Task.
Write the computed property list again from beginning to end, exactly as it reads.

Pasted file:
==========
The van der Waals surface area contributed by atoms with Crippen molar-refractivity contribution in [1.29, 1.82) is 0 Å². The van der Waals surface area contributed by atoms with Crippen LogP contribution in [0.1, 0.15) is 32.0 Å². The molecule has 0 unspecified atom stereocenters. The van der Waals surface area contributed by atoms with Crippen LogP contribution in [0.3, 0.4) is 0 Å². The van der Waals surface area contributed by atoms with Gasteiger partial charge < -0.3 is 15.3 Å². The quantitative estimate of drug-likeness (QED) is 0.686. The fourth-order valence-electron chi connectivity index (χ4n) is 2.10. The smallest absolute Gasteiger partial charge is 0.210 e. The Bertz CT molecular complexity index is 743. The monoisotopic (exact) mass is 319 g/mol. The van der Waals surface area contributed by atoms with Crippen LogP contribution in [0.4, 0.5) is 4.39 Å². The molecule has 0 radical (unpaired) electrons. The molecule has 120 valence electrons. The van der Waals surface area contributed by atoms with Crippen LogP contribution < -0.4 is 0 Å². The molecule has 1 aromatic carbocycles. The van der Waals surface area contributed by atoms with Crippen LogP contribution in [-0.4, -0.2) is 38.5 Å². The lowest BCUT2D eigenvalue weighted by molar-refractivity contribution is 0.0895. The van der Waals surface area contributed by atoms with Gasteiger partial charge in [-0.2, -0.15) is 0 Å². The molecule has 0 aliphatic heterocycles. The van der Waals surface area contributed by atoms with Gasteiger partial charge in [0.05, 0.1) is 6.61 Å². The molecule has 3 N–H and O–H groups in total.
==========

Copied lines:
The van der Waals surface area contributed by atoms with Crippen molar-refractivity contribution in [1.29, 1.82) is 0 Å². The van der Waals surface area contributed by atoms with Crippen LogP contribution in [0.1, 0.15) is 32.0 Å². The molecule has 0 unspecified atom stereocenters. The van der Waals surface area contributed by atoms with Crippen LogP contribution in [0.3, 0.4) is 0 Å². The van der Waals surface area contributed by atoms with Gasteiger partial charge < -0.3 is 15.3 Å². The quantitative estimate of drug-likeness (QED) is 0.686. The fourth-order valence-electron chi connectivity index (χ4n) is 2.10. The smallest absolute Gasteiger partial charge is 0.210 e. The Bertz CT molecular complexity index is 743. The monoisotopic (exact) mass is 319 g/mol. The van der Waals surface area contributed by atoms with Crippen LogP contribution in [0.4, 0.5) is 4.39 Å². The molecule has 0 radical (unpaired) electrons. The molecule has 120 valence electrons. The van der Waals surface area contributed by atoms with Crippen LogP contribution < -0.4 is 0 Å². The molecule has 1 aromatic carbocycles. The van der Waals surface area contributed by atoms with Crippen LogP contribution in [-0.4, -0.2) is 38.5 Å². The lowest BCUT2D eigenvalue weighted by molar-refractivity contribution is 0.0895. The van der Waals surface area contributed by atoms with Gasteiger partial charge in [-0.2, -0.15) is 0 Å². The molecule has 0 aliphatic heterocycles. The van der Waals surface area contributed by atoms with Gasteiger partial charge in [0.05, 0.1) is 6.61 Å². The molecule has 3 N–H and O–H groups in total.